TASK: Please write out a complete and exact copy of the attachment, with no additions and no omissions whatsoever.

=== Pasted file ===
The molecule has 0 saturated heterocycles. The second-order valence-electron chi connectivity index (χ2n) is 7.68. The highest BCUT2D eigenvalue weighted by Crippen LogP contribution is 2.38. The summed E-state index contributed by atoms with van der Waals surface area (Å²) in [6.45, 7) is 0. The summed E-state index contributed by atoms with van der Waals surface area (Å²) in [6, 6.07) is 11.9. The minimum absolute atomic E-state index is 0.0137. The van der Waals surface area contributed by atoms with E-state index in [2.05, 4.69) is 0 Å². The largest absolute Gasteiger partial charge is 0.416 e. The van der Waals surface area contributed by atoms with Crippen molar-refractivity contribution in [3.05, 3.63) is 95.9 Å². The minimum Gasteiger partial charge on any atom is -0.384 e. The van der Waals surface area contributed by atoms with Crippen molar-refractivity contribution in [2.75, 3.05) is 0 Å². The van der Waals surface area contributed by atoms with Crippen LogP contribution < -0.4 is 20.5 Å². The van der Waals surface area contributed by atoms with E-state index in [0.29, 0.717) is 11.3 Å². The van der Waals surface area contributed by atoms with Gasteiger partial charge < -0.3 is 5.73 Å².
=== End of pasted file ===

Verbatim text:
The molecule has 0 saturated heterocycles. The second-order valence-electron chi connectivity index (χ2n) is 7.68. The highest BCUT2D eigenvalue weighted by Crippen LogP contribution is 2.38. The summed E-state index contributed by atoms with van der Waals surface area (Å²) in [6.45, 7) is 0. The summed E-state index contributed by atoms with van der Waals surface area (Å²) in [6, 6.07) is 11.9. The minimum absolute atomic E-state index is 0.0137. The van der Waals surface area contributed by atoms with E-state index in [2.05, 4.69) is 0 Å². The largest absolute Gasteiger partial charge is 0.416 e. The van der Waals surface area contributed by atoms with Crippen molar-refractivity contribution in [3.05, 3.63) is 95.9 Å². The minimum Gasteiger partial charge on any atom is -0.384 e. The van der Waals surface area contributed by atoms with Crippen molar-refractivity contribution in [2.75, 3.05) is 0 Å². The van der Waals surface area contributed by atoms with Crippen LogP contribution < -0.4 is 20.5 Å². The van der Waals surface area contributed by atoms with E-state index in [0.29, 0.717) is 11.3 Å². The van der Waals surface area contributed by atoms with Gasteiger partial charge < -0.3 is 5.73 Å².